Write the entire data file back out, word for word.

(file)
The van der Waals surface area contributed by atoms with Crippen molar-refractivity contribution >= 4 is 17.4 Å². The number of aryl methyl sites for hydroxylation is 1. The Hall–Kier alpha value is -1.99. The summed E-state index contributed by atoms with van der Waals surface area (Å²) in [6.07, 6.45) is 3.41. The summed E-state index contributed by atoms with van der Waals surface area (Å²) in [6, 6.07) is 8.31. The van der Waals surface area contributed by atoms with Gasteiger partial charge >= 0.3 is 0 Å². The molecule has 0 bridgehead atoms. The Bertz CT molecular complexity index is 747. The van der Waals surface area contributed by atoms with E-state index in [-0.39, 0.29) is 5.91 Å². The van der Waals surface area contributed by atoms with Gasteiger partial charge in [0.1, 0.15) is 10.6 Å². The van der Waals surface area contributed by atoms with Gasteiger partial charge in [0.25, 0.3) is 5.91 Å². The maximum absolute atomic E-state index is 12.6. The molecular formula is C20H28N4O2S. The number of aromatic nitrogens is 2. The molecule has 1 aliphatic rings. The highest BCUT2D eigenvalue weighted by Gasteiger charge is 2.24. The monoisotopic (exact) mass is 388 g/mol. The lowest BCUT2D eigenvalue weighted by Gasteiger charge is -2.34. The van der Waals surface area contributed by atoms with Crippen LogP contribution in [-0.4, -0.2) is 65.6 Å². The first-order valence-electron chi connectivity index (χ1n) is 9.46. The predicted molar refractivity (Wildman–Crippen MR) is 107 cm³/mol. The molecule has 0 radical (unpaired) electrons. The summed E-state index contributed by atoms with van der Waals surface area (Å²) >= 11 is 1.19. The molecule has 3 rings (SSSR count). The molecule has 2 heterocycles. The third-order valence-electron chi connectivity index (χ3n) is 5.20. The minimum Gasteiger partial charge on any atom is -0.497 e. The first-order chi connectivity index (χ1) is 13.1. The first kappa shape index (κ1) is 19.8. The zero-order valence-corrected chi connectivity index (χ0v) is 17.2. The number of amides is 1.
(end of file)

The van der Waals surface area contributed by atoms with Crippen molar-refractivity contribution >= 4 is 17.4 Å². The number of aryl methyl sites for hydroxylation is 1. The Hall–Kier alpha value is -1.99. The summed E-state index contributed by atoms with van der Waals surface area (Å²) in [6.07, 6.45) is 3.41. The summed E-state index contributed by atoms with van der Waals surface area (Å²) in [6, 6.07) is 8.31. The van der Waals surface area contributed by atoms with Gasteiger partial charge >= 0.3 is 0 Å². The molecule has 0 bridgehead atoms. The Bertz CT molecular complexity index is 747. The van der Waals surface area contributed by atoms with E-state index in [-0.39, 0.29) is 5.91 Å². The van der Waals surface area contributed by atoms with Gasteiger partial charge in [0.1, 0.15) is 10.6 Å². The van der Waals surface area contributed by atoms with Gasteiger partial charge in [0.25, 0.3) is 5.91 Å². The maximum absolute atomic E-state index is 12.6. The molecular formula is C20H28N4O2S. The number of aromatic nitrogens is 2. The molecule has 1 aliphatic rings. The highest BCUT2D eigenvalue weighted by Gasteiger charge is 2.24. The monoisotopic (exact) mass is 388 g/mol. The lowest BCUT2D eigenvalue weighted by Gasteiger charge is -2.34. The van der Waals surface area contributed by atoms with Crippen LogP contribution in [-0.4, -0.2) is 65.6 Å². The first-order valence-electron chi connectivity index (χ1n) is 9.46. The predicted molar refractivity (Wildman–Crippen MR) is 107 cm³/mol. The molecule has 0 radical (unpaired) electrons. The summed E-state index contributed by atoms with van der Waals surface area (Å²) >= 11 is 1.19. The molecule has 3 rings (SSSR count). The molecule has 2 heterocycles. The third-order valence-electron chi connectivity index (χ3n) is 5.20. The minimum Gasteiger partial charge on any atom is -0.497 e. The first-order chi connectivity index (χ1) is 13.1. The first kappa shape index (κ1) is 19.8. The zero-order valence-corrected chi connectivity index (χ0v) is 17.2. The number of amides is 1.